by John Nagl
The treaty President Obama and Russian President Dmitry Medvedev signed last month reducing their countries' supplies of strategic nuclear weapons goes a long way toward boosting stability between the two former Cold War rivals, whose arsenals together account for 95 percent of the world's nuclear arms. But it is only a first step toward a safer future for a planet that remains awash in nukes.
The next logical step is to slash the thousands of American and Russian tactical or "battlefield" nuclear weapons, which are meant to support troops in the field during a conflict.
Today, these weapons serve no military purpose. During the Cold War, the United States deployed them in Europe to deter a Soviet attack against our NATO allies, but a Russian invasion through the Fulda Gap is no longer a major concern. America's strategic nuclear arsenal and conventional military superiority provide all the deterrence NATO needs. While strategic nuclear weapons will be necessary to protect the United States for many years, tactical nuclear weapons are a dangerous and unnecessary expense for everyone, and especially for Moscow.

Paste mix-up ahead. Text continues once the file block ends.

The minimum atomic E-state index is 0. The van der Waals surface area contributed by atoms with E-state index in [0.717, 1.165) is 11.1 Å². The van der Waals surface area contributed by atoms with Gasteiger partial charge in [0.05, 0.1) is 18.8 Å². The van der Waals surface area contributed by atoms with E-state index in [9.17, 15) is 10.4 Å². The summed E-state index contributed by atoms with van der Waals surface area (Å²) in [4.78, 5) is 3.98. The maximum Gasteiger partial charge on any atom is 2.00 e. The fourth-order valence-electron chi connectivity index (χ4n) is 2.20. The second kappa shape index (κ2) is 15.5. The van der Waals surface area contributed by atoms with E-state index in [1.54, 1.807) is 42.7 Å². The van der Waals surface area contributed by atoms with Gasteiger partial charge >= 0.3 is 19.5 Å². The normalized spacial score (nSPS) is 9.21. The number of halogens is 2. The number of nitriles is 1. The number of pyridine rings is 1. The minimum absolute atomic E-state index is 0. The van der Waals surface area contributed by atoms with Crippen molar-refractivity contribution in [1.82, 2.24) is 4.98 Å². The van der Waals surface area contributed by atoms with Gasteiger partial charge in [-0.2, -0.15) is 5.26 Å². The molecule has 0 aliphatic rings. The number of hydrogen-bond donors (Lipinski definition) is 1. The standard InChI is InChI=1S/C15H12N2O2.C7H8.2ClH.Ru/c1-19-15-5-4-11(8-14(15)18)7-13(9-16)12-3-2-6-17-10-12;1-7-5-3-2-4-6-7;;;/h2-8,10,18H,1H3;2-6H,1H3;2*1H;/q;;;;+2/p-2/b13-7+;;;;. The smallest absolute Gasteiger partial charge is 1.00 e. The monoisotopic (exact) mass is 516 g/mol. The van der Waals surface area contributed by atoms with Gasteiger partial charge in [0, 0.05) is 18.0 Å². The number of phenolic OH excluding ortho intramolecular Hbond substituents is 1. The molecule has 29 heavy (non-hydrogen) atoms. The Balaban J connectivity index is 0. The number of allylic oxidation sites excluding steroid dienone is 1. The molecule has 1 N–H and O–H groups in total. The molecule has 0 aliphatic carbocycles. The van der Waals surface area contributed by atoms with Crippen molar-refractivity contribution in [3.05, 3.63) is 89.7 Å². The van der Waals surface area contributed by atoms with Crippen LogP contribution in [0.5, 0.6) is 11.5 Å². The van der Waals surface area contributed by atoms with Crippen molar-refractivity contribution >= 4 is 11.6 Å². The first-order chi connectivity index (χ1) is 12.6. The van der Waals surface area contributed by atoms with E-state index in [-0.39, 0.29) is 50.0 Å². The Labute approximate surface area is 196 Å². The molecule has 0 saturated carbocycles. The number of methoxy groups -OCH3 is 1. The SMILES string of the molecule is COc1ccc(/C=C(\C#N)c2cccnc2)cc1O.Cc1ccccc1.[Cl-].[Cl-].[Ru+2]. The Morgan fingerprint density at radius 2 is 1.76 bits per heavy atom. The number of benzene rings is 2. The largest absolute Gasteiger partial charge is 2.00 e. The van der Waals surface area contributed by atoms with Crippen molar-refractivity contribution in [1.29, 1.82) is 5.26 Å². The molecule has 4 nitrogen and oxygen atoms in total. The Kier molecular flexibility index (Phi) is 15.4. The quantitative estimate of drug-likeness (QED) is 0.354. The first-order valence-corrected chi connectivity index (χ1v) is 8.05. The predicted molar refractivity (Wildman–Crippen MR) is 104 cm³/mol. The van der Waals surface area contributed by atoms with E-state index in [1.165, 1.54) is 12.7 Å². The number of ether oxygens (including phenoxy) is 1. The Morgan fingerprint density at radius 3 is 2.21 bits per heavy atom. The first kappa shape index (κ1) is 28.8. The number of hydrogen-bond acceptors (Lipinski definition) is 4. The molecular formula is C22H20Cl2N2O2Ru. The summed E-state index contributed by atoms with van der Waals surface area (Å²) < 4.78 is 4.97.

Russia has thousands more tactical nuclear weapons than we do, and our allies sometimes consider U.S. deployment of such weapons in Europe to be concrete proof of our commitment to NATO's defense. So it will not be easy for the United States to negotiate a deal reducing or, better still, eliminating them. Yet, in an age when every tactical nuclear weapon the world gets rid of is one less that could fall into the hands of terrorists or a rogue state, these political challenges seem well worth tackling.
John Nagl is the president of the Center for a New American Security and the author of "Learning to Eat Soup With a Knife: Counterinsurgency Lessons From Malaya and Vietnam." He can be reached at firstname.lastname@example.org.